Coastal Japanese Portland + Mountain Man Cuisine at Takibi Pop-up at the Sundance Owl Bar

I recently had the chance to try Chef Cody Auger’s Japanese-centric food twice in one month. The first time I was in Portland at the beginning of the month, I got to swing by Takibi, an award-winning restaurant developed by Snow Peak, a Japanese outdoor lifestyle brand, with Chef Auger as executive chef. The second time, I was at the Sundance Mountain Resort Owl Bar at a pop-up that showed up as a delicious coastal/mountain mix tape. In addition to the menu takeover, Takibi Bar Manager Alexandra Anderson joined in the fun and crafted cocktail menu to feature drinks incorporating ingredients from both Utah and Japan. 

While in Portland, I got to talk with Chef Auger (also the owner of Nimblefish) about all the work that went into a collaboration with Sundance. “I went a couple of months back and met the crew and the team and the people behind what makes Sundance amazing,” he said. “And it was pretty inspiring to see how that business was working and hear the history of the business because, as far as I was concerned, it was just a film festival. I had no idea it was so much more.” 

After meeting with the Sundance team, the Takibi culinary and bar team started to figure out how to translate their modern coastal Japanese food to incorporate Utah ingredients. “We tried to pull in seasonal ingredients from Utah and apply traditional Japanese cooking methods,” Chef said. “We worked to find local proteins and produce that we can use for that meal and what types of things we would have to have shipped in from Portland to impart some of the Northwest to the Utah culinary palate. We wanted a good mix of both. An Eastern meets Western idea.”

So let’s get to the food. I was lucky enough to dine in both places. Chef Cody’s signature dish at Takibi is a Hoba Misoyaki. In his words, he described it as “a pretty traditional dish. The origin is based in the Osaka area. We roast a magnolia leaf in the oven with hazelnut miso tossed with locally grown mushrooms. It gets cooked in the oven at really high heat. The miso caramelizes as the mushrooms cook. And it’s served with a grilled rice bowl so that you can have something to accompany the strong flavors.” Tasting this dish back to back at both locations, the variation in the mushroom varietals and cooking techniques were evident. In Portland, the dish was more crispy and caramelized at the bottom of the bowl, while the mushrooms were earthier in Utah. But versions were delicious, but the scales tipped in favor of the original. I think mainly because of the oven’s capabilities. But honestly, the Utah version with the scallop was still delicious. And very unique.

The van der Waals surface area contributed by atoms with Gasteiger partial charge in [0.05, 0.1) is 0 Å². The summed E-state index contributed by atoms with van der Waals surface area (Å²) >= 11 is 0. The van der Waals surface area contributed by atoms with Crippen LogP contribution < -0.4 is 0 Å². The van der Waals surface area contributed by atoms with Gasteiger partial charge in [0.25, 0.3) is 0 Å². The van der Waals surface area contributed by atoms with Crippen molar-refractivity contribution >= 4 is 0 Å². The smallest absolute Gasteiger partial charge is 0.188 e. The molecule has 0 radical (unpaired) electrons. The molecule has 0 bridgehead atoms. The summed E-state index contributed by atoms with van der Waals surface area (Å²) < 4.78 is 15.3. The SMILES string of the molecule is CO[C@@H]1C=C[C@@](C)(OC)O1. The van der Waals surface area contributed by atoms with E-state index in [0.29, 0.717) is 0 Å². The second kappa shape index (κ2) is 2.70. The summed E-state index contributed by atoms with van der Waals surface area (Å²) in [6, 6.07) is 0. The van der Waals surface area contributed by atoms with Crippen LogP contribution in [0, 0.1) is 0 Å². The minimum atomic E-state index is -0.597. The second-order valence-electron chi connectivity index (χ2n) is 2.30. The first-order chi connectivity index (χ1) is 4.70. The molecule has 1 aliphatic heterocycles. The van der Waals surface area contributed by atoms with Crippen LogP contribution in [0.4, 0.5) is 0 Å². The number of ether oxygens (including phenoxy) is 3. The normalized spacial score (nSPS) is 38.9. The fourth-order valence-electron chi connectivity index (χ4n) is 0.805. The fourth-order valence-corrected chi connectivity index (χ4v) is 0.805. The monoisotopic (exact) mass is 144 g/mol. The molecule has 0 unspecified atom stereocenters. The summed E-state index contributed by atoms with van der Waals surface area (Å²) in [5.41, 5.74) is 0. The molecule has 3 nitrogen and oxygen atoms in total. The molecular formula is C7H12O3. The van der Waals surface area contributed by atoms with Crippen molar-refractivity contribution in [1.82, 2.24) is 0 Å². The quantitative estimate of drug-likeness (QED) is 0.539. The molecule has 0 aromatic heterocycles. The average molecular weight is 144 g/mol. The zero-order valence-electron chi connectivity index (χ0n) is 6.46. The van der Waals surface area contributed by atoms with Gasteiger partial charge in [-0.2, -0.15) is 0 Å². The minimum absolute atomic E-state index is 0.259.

The winning dish at the Owl Bar was the poutine. Made with crispy fries and Utah-local cheese curds, it was doused in Japanese curry instead of gravy. For those that don’t know, Japanese curry is known for its thick, umami flavor and is made with a type of roux as a base thickener. I keep Japanese curry sauce blocks at home for emergency dinners when I don’t want to cook anything. But now, you can bet I’ll toss it over fries at home. In addition, the fries were tossed with beni shōga, a type of Japanese pickle made from very thin strips of ginger. It kept things tasting fresh and not overly rich and fried. The plate arrived first and ended up clean. Even when eating the whole messy thing with chopsticks. 

Another favorite from both locations was the Black Cod, charcoal grilled with chickpea miso. Black Cod is my universal favorite fish. If you aren’t familiar, it is a whitefish, but rich and fatty like salmon. It soaks up flavor, can be marinated, and tastes delicious with some char to it. And it is a must-order in both locations. 

As for cocktails, my favorite at the Owl Bar was the Honey Do List – which combined Honeydew melon and Wahaka Espadin Mezcal in a light and summery cocktail. The Nori Green Tea Punch is another signature summery drink.

The best thing about the Owl Bar in summer is the outdoor seating by the creek. It was a little chilly the day I was up there (and I’m a cold wimp), but next time I’ll bundle a little more and enjoy the patio. Snow Peak had some of its furniture outside, and I heard whispers that further collaborations are in the works between Sundance, Snow Peak, and Takibi. 

If you go:

Takibi Pop Up open through June 25th at the Owl Bar

Sundance Mountain Resort Owl Bar 

8841 N Alpine Lp Rd, Sundance, UT 84604

PH: (801) 223-4222

Reservations Recommended

Takibi (Inside Snow Peak) 

2275 NW Flanders St, Portland, OR 97210

PH: (971) 888-5713

Reservations Recommended

Lydia Martinez
Lydia Martinez
Lydia Martinez is a freelance food, travel, and culture writer. She has written for Salt Lake Magazine, Suitcase Foodist, and Utah Stories. She is a reluctantly stationary nomad who mostly travels to eat great food. She is a sucker for anything made with lots of butter and has been known to stay in bed until someone brings her coffee. Do you have food news? Send tips to

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